While Assad continues to push against rebel forces in Aleppo, the Syrian president (and his Russian allies) are also backing a United Nations plan to implement a “freeze” in fighting in Aleppo, intended to allow humanitarian aid into the city.

However, that plan is looking increasingly unlikely, with front-line rebels (both mainstream and jihadist) rejecting the idea.

"If we agree a freeze on the front lines and the next day the regime crosses that red line, what happens next? We would have another Srebrenica,” Abu Abdo Salabman, a spokesman for the Jaish al-Mujahideen rebel faction told "The Daily Telegraph" on November 28.

In any case, neither Islamic State nor Jabhat al-Nusra would likely abide by any UN-brokered cease-fire between Assad and the rebels.

If Assad takes Aleppo (or if there is a “freeze”), will IS move on the city?

Kristen Gillespie, editor in chief of the nonprofit journalism organization Syria Direct, which has a network of reporters in the region, told RFE/RL that Islamic State does not seem to be interested in Aleppo city.

"If they haven't managed to conquer a midsized city such as Kobani, Aleppo is outside their capacity. Plus, the city offers no direct incentive -- the IS capital is already in Raqqa, with its 'second city' in Deir e-Zor,” Gillespie said.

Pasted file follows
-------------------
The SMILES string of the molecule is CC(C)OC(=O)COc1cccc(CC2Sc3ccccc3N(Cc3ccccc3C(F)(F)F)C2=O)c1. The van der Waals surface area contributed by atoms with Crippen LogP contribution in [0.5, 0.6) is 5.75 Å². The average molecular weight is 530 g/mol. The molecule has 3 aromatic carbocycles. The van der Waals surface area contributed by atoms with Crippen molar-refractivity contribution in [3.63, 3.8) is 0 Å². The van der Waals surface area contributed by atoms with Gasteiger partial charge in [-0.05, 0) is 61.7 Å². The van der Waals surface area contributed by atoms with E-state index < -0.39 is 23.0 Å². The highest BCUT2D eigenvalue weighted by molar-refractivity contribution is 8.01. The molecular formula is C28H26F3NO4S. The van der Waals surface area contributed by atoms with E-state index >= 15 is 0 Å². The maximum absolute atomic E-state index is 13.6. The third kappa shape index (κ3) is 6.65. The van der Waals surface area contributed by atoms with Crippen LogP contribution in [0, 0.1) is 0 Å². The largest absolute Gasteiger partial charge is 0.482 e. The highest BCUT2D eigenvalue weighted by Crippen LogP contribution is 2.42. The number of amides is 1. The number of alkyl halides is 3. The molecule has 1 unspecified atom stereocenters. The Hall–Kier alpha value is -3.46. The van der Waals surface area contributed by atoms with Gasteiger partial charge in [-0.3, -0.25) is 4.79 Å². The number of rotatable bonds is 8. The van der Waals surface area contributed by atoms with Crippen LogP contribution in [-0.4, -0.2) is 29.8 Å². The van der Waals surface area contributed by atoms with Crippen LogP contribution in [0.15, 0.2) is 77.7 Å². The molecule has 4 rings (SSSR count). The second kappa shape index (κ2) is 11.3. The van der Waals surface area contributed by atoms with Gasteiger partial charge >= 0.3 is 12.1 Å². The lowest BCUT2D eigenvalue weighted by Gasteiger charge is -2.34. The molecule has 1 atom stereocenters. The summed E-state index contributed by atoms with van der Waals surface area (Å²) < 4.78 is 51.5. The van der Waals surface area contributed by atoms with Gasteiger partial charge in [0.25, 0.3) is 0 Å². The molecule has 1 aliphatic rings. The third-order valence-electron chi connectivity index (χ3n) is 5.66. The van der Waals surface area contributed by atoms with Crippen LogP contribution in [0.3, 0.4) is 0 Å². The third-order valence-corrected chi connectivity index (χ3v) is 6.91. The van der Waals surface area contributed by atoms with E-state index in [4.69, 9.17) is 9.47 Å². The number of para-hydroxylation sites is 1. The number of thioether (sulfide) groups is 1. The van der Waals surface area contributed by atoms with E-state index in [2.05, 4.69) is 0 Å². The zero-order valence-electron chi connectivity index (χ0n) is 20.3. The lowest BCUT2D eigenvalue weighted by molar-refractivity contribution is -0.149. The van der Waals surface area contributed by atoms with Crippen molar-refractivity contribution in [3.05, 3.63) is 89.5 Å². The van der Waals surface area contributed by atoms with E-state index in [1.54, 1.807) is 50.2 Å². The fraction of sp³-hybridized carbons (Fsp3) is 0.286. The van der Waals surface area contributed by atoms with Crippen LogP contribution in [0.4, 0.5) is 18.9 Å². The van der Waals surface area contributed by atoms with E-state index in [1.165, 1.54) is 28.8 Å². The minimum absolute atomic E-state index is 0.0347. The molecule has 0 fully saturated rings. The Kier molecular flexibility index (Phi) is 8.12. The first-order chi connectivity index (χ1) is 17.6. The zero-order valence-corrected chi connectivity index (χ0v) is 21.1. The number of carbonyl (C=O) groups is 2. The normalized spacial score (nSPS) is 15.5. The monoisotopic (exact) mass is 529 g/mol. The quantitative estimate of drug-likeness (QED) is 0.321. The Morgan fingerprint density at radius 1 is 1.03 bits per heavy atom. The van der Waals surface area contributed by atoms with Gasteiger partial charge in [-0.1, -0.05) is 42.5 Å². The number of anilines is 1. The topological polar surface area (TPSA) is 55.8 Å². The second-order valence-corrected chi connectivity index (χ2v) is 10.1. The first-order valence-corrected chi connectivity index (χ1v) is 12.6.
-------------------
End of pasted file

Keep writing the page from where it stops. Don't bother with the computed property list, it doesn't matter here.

Gillespie said that Aleppo city has long been a “quagmire.”

“[Islamic State] gravitates to places with smaller populations that are easier to intimidate and subdue to rule as they wish without the dangers of a large population they do not have the capacity to control,” she said.

According to Gillespie, Islamic State wants to capture supply roads and border points in Aleppo Province and consolidate their control in the north of the country.

“They are particularly interested in Bab al-Salam and Bab al-Hawa border crossings with Turkey,” Gillespie said.

Islamic State are also seeking to control key oil and gas resources in Syria, which bring the extremist group the financial resources it requires to sustain itself, Gillespie added.

“They are expanding into Homs Province, as witnessed by the back-and-forth battles with the regime for control of the Shaar gas fields,” Gillespie added, referring to Islamic State’s attempts since the summer to control gas fields in the Jebel Shaar area east of Homs city.

-- Joanna Paraszczuk

About This Blog

"Under The Black Flag" provides news, opinion, and analysis about the impact of the Islamic State (IS) extremist group in Syria, Iraq, and beyond. It focuses not only on the fight against terrorist groups in the Middle East, but also on the implications for the region and the world. The blog's primary author, James Miller, closely covered the first three years of the Arab Spring, with a focus on Syria, and is now the managing editor of The Interpreter, where he covers Russia's foreign and domestic policy and the Kremlin's wars in Syria and Ukraine. Follow him on Twitter: @Millermena